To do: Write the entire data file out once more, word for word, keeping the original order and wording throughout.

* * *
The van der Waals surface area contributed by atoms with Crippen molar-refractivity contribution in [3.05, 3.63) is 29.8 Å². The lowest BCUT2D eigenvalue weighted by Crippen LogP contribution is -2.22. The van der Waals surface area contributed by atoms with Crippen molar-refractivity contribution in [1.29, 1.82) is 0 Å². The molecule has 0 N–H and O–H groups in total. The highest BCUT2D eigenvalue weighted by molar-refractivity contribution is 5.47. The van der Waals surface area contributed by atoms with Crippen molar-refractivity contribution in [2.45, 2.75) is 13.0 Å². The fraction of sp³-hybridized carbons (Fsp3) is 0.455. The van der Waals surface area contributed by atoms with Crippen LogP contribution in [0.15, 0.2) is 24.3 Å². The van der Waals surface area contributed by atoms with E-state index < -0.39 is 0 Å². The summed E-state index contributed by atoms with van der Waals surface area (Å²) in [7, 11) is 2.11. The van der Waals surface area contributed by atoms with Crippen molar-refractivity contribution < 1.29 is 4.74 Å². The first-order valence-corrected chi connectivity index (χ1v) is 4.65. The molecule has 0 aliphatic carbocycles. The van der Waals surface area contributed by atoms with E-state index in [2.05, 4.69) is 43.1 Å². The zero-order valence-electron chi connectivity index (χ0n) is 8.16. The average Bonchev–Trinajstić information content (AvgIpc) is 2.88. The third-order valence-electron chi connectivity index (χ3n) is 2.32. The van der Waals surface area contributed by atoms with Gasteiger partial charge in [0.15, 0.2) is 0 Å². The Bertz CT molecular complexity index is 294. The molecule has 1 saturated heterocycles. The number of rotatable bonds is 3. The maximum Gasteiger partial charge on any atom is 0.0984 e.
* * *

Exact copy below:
The van der Waals surface area contributed by atoms with Crippen molar-refractivity contribution in [3.05, 3.63) is 29.8 Å². The lowest BCUT2D eigenvalue weighted by Crippen LogP contribution is -2.22. The van der Waals surface area contributed by atoms with Crippen molar-refractivity contribution in [1.29, 1.82) is 0 Å². The molecule has 0 N–H and O–H groups in total. The highest BCUT2D eigenvalue weighted by molar-refractivity contribution is 5.47. The van der Waals surface area contributed by atoms with Crippen molar-refractivity contribution in [2.45, 2.75) is 13.0 Å². The fraction of sp³-hybridized carbons (Fsp3) is 0.455. The van der Waals surface area contributed by atoms with Crippen LogP contribution in [0.15, 0.2) is 24.3 Å². The van der Waals surface area contributed by atoms with E-state index < -0.39 is 0 Å². The summed E-state index contributed by atoms with van der Waals surface area (Å²) in [7, 11) is 2.11. The van der Waals surface area contributed by atoms with Crippen molar-refractivity contribution < 1.29 is 4.74 Å². The first-order valence-corrected chi connectivity index (χ1v) is 4.65. The molecule has 0 aliphatic carbocycles. The van der Waals surface area contributed by atoms with E-state index in [2.05, 4.69) is 43.1 Å². The zero-order valence-electron chi connectivity index (χ0n) is 8.16. The average Bonchev–Trinajstić information content (AvgIpc) is 2.88. The third-order valence-electron chi connectivity index (χ3n) is 2.32. The van der Waals surface area contributed by atoms with Gasteiger partial charge in [0.15, 0.2) is 0 Å². The Bertz CT molecular complexity index is 294. The molecule has 1 saturated heterocycles. The number of rotatable bonds is 3. The maximum Gasteiger partial charge on any atom is 0.0984 e.